Everyone focused on tech is missing a HUGE OPPORTUNITY!
Because since April 1st, the IWM has outperformed the QQQ!
But you wouldn’t know it by listening to the financial networks.
And I have a great way to exploit the current market with options I want to share with you!
When I realized how little people knew about small caps, I knew I had to do something about it.
That’s why this article explains what small caps are, how I not only trade them but create wealth-generating investments.
You see, with just one simple options strategy, I opened up a whole new world that you need to see.
Small caps stocks are companies that fall between $300M and $2B in market capitalization.
Workhorse (WKHS) is a stock that just moved out of this category at $2.4B.
There are also some older brands like Tupperware (TUP) and Big Lots (BIG).
Small-cap stocks are considered riskier investments. They’re often more sensitive to economic changes.
Traders use them as a barometer for economic health, noting that their outperformance often precedes periods of economic growth.
One major drawback is their lack of trading volume.
Because few analysts cover the companies, investors ignore them as well. That leads to lower trading volume.
However, it creates amazing opportunities for those of us who take the time to do our research.
My favorite ways to play small caps
I want to make a distinction between trading and investing.
When I trade, I use a setup with a defined entry, stop, and target.
Investing, on the other hand, is where I want to own shares for an extended period because I believe in their future growth.
So, when I trade small caps, my preferred avenue is the IWM ETF.
The IWM is an extremely liquid ETF with weekly expirations, giving me tons of flexibility in how I want to structure my options trade.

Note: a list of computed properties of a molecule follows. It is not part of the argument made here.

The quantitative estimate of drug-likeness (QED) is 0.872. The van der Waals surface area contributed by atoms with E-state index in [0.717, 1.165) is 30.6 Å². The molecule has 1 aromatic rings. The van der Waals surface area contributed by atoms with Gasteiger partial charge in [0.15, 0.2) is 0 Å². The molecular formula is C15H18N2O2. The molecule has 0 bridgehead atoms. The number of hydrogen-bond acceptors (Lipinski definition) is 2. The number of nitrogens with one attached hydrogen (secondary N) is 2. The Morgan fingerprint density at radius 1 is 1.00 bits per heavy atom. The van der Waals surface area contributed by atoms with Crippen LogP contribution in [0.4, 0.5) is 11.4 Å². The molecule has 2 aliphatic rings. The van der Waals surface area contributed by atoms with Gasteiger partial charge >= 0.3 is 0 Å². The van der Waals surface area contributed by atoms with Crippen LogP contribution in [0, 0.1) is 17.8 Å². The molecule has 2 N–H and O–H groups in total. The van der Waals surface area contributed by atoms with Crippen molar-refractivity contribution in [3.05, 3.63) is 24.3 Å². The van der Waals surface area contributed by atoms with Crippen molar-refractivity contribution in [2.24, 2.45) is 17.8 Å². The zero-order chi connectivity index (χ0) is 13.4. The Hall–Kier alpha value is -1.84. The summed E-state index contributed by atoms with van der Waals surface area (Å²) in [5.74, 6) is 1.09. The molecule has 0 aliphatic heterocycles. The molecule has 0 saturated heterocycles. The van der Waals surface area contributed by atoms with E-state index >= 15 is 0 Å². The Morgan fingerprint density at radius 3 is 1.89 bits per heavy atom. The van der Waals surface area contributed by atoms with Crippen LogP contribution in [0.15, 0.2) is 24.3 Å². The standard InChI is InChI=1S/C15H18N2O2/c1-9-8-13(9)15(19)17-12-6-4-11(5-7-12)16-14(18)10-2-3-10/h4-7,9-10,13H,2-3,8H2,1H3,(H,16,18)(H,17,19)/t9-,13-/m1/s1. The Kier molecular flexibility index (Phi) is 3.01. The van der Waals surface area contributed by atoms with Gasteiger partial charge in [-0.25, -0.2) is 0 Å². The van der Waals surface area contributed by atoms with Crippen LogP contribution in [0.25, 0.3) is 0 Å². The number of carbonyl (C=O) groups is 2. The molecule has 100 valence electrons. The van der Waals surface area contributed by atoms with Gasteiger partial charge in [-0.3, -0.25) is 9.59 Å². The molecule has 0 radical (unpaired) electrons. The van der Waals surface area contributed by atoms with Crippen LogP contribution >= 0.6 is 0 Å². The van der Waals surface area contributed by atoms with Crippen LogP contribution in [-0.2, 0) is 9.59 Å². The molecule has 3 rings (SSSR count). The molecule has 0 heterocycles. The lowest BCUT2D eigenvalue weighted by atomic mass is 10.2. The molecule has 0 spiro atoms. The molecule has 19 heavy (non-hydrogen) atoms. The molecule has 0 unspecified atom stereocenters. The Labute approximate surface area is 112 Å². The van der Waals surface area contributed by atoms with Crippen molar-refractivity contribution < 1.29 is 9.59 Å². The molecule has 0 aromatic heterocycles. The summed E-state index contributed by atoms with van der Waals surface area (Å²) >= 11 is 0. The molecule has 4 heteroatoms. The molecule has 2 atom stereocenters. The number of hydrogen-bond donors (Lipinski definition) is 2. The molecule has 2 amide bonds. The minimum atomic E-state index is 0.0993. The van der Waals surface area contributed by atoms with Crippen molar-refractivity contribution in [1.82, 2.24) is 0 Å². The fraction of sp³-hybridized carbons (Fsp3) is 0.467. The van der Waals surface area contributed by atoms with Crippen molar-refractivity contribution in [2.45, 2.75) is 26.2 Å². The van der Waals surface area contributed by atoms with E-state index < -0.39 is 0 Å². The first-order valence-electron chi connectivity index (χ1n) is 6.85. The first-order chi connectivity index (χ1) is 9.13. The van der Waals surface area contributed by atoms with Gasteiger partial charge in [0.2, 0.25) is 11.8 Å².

When I invest in small caps, I prefer to sell cash-covered puts.
Cash-covered puts require you to set aside the total capital required for you to buy 100 shares of the stock at the chosen strike price per contract.
When I sell a put option, I receive a credit. At expiration, if the stock’s price is above the strike price, the option contract expires worthless and I keep the credit.
However, if the stock is below the strike price, I get assigned 100 shares per contract at the strike price, but I still keep the credit.
I like to think of this as a way to get into a stock for a better price than a basic limit order.
Let me give you an example from my portfolio.
- I want to buy shares of National Beverage Corp (FIZZ)
- The price I’m willing to pay would be $80
- I can put a limit order in at that price, or I can sell a put option
- Selling a put option that expires on November 20th, I collected $2.37 per contract or $237.
- I did this on November 9th, 11 days before expiration.
- Selling 20 contracts I get $4,740 as a credit.
- I have to set aside 100 shares per contract x 20 contracts x $80 = $160,000
- If nothing happens, then I keep the $4,740.
- Otherwise, if FIZZ drops below $80, I buy the shares, but I effectively get a discount of $2.37 per share
- So my effective purchase price per share is $80 – $2.37 = $77.63
I like this setup because it pays me while I wait.
$4,740 on $160,000 for 11 days, or 2.96% for those 11 days, or 98.3% annually.
Even if I repeat this trade and never end up buying the stock, the credits would pay me handsomely over time.
Ohh, did I mention that if you set up the trades properly, you can give yourself an 80% statistical chance of keeping the credit?
That’s one of the cool things about this trading strategy.
You can play around with a stock you want to own anyhow and get paid to do it!
Now, imagine creating a portfolio of these trades.
You can see the possibilities behind it.
That’s why you need to join me tomorrow as I lay out how I take an investment portfolio and incorporate this strategy.
Because this is just one of the three main components.
What are the other two?